“It’s been a failure.”

It was a full house in the council chamber as the City Council and Lowell Light & Power Board held a joint meeting to discuss recent events surrounding the Lowell biodigester.

The facility was ordered to shut down by the City Council at their November 21 meeting. However, the membrane on the main biodigester structure ruptured over the weekend, resulting in an extremely foul smell and leaving some residents to wonder if the facility had actually shut down.

LEAD says biodigester has shut down

At the start of the meeting, city manager Mike Burns read a letter sent by LEAD’s attorney to the city attorney. It outlined the actions taken by the company since the November 21st order to shut down.

  • Deliveries of feedstock have been halted
  • Litehouse was notified that no waste streams would be accepted as of November 24
  • Sludge began being pumped from the facility’s tank on November 26
Crews work to shut down the Lowell biodigester in this photo taken on November 28.
Crews work to shut down the Lowell biodigester in this photo taken on November 28.

LEAD did not provide a definite date for when the sludge would be completely removed, but its goal was Friday, December 2. The tank would then be power-washed. Since the membrane on the facility is ruptured, local residents will likely still smell odor until the tank is completely empty and has been cleaned.

The company did not send a representative to the meeting, but Lowell’s First Look contacted Greg Northrup, a managing member of LEAD, prior to the joint session. In an email, he said the company did not plan to attend because they did not believe any action was being proposed at the time.

Northup also addressed news reports that described the weekend rupture as a near explosion. “There never was an explosion potential,” he wrote. “Both the inner and outer membranes ruptured as they were designed to do to prevent structural damage.”

The circumstances surrounding the rupture are still being investigated by LEAD. Northrup added the tank and its sub-systems would be inspected and reviewed after being emptied.

Council, Board Members Apologetic; Residents Angry

Striking an apologetic tone, city council members and Lowell Light & Power board members admitted during the meeting that mistakes had been made. “We let you down,” said Tina Cadwallader, a member of the Lowell Light & Power Board. “And I apologize.”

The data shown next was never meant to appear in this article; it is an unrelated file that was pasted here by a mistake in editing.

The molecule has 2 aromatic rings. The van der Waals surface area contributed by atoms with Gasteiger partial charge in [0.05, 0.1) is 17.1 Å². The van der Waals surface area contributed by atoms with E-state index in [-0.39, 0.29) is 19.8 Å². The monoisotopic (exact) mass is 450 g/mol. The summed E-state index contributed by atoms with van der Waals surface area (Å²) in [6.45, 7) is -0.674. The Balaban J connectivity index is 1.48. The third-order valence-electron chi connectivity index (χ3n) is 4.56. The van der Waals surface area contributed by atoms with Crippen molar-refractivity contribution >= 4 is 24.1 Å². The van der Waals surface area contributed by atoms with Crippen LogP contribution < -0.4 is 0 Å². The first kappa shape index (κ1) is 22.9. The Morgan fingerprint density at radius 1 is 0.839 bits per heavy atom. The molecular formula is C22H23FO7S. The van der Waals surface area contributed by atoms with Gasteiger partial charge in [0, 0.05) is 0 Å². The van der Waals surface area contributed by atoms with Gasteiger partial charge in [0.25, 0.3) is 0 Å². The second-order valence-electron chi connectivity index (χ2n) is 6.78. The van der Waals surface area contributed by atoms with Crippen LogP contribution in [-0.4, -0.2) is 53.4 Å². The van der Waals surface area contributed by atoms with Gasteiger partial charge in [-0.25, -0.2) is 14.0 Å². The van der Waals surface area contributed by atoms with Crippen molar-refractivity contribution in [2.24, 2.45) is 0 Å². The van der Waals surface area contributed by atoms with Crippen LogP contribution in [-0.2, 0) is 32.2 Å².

Members of the Lowell Light & Power board listen to citizen comments during Thursday's joint meeting.
City leaders listen to citizen comments during Thursday’s joint meeting.

Cadwallader wasn’t the only one to apologize during the initial hour-long open meeting. “I deeply apologize,” said Jim Hodges, a city council member who was mayor at the time the biodigester contract was approved. The facility, which was intended to be the first in the nation to use its technology, was “too daring perhaps,” according to the former mayor. “This was not the way it was supposed to be.”

That was a common theme among council and board members who had been part of the original vetting process for the project. A team went to Germany to review biodigester plants there and found them to be odor-free. They were also given high marks by those living near them and working in them. However, city officials say the facility created by LEAD has been a far cry from what was envisioned and promised. “It’s been a failure,” said Lowell Light & Power chair Perry Beachum.

The apologies did little to appease some city residents who were upset with the placement of the biodigester as well as the seemingly slow response from city leaders to shut it down. Ryan Mitchell, a resident of Amity Street, expressed the frustration of many in the crowd. “It’s nasty, and nasty and kids don’t go together,” he said, referencing the biodigester’s location in the neighborhood. “There’s nothing wrong with forward thinking and progress but don’t do it in the backyard of kids.”

What happens next for the Lowell biodigester

After hearing public comments, the council and board went into an approximately 90-minute closed session to discuss their legal options. Once they reconvened, both groups passed motions.

The City Council moved to have LEAD’s wastewater permits revoked. Its second motion was to direct the city manager to terminate the lease agreement with LEAD by January 16, 2017 if a mutual agreement to dismantle the facility before then cannot be reached. Both motions passed unanimously.

Meanwhile, the Lowell Light & Power Board voted unanimously to revoke the purchase power agreement by January 16, 2017 if a mutual agreement to dismantle the biodigester was not made before then. The purchase power agreement is the document which stipulates the terms by which the city utility purchases power from the biodigester.

It remains unclear what happens to the Lowell biodigester equipment if LEAD does not agree to dismantle and remove it.


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